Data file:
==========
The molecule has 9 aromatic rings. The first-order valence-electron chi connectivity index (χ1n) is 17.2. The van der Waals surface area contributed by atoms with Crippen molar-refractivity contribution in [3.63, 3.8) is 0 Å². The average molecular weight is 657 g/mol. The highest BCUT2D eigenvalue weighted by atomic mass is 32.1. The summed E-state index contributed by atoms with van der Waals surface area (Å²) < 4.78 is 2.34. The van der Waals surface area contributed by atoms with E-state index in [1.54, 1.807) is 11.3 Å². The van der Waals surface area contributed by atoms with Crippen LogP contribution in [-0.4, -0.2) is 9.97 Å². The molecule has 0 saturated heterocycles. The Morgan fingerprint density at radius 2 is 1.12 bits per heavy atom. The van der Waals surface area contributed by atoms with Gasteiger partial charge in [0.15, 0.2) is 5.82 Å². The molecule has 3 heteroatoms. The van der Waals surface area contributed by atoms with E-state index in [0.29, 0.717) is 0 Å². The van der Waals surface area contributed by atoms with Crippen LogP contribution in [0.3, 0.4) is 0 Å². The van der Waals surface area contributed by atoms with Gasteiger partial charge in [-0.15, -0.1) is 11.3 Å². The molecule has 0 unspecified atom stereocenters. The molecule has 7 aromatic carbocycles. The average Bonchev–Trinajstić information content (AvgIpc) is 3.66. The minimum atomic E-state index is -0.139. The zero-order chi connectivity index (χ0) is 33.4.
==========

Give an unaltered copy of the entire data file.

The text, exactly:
The molecule has 9 aromatic rings. The first-order valence-electron chi connectivity index (χ1n) is 17.2. The van der Waals surface area contributed by atoms with Crippen molar-refractivity contribution in [3.63, 3.8) is 0 Å². The average molecular weight is 657 g/mol. The highest BCUT2D eigenvalue weighted by atomic mass is 32.1. The summed E-state index contributed by atoms with van der Waals surface area (Å²) < 4.78 is 2.34. The van der Waals surface area contributed by atoms with E-state index in [1.54, 1.807) is 11.3 Å². The van der Waals surface area contributed by atoms with Crippen LogP contribution in [-0.4, -0.2) is 9.97 Å². The molecule has 0 saturated heterocycles. The Morgan fingerprint density at radius 2 is 1.12 bits per heavy atom. The van der Waals surface area contributed by atoms with Gasteiger partial charge in [0.15, 0.2) is 5.82 Å². The molecule has 3 heteroatoms. The van der Waals surface area contributed by atoms with E-state index in [0.29, 0.717) is 0 Å². The van der Waals surface area contributed by atoms with Crippen LogP contribution in [0.3, 0.4) is 0 Å². The van der Waals surface area contributed by atoms with Gasteiger partial charge in [-0.15, -0.1) is 11.3 Å². The molecule has 0 unspecified atom stereocenters. The molecule has 7 aromatic carbocycles. The average Bonchev–Trinajstić information content (AvgIpc) is 3.66. The minimum atomic E-state index is -0.139. The zero-order chi connectivity index (χ0) is 33.4.